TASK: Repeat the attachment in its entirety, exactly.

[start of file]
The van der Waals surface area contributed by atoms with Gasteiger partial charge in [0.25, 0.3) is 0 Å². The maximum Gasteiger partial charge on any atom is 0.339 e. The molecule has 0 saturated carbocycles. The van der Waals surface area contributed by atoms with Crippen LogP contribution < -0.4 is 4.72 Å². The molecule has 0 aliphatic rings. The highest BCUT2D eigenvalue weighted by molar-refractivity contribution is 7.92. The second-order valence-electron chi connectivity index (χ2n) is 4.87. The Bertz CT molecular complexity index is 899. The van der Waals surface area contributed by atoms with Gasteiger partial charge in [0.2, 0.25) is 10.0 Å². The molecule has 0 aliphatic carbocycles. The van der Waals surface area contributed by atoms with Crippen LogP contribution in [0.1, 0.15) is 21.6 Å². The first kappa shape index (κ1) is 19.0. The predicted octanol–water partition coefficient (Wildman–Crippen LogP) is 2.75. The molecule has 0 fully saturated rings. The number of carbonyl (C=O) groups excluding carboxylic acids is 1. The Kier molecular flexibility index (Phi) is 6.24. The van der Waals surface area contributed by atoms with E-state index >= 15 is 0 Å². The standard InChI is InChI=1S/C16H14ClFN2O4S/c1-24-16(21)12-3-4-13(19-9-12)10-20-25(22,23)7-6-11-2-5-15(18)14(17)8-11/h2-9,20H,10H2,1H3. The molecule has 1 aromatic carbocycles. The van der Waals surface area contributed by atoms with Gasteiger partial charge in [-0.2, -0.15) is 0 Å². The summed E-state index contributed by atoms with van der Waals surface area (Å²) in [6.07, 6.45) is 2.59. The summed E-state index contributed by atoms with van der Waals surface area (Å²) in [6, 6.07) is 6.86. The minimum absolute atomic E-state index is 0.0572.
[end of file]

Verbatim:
The van der Waals surface area contributed by atoms with Gasteiger partial charge in [0.25, 0.3) is 0 Å². The maximum Gasteiger partial charge on any atom is 0.339 e. The molecule has 0 saturated carbocycles. The van der Waals surface area contributed by atoms with Crippen LogP contribution < -0.4 is 4.72 Å². The molecule has 0 aliphatic rings. The highest BCUT2D eigenvalue weighted by molar-refractivity contribution is 7.92. The second-order valence-electron chi connectivity index (χ2n) is 4.87. The Bertz CT molecular complexity index is 899. The van der Waals surface area contributed by atoms with Gasteiger partial charge in [0.2, 0.25) is 10.0 Å². The molecule has 0 aliphatic carbocycles. The van der Waals surface area contributed by atoms with Crippen LogP contribution in [0.1, 0.15) is 21.6 Å². The first kappa shape index (κ1) is 19.0. The predicted octanol–water partition coefficient (Wildman–Crippen LogP) is 2.75. The molecule has 0 fully saturated rings. The number of carbonyl (C=O) groups excluding carboxylic acids is 1. The Kier molecular flexibility index (Phi) is 6.24. The van der Waals surface area contributed by atoms with E-state index >= 15 is 0 Å². The standard InChI is InChI=1S/C16H14ClFN2O4S/c1-24-16(21)12-3-4-13(19-9-12)10-20-25(22,23)7-6-11-2-5-15(18)14(17)8-11/h2-9,20H,10H2,1H3. The molecule has 1 aromatic carbocycles. The van der Waals surface area contributed by atoms with Gasteiger partial charge in [-0.2, -0.15) is 0 Å². The summed E-state index contributed by atoms with van der Waals surface area (Å²) in [6.07, 6.45) is 2.59. The summed E-state index contributed by atoms with van der Waals surface area (Å²) in [6, 6.07) is 6.86. The minimum absolute atomic E-state index is 0.0572.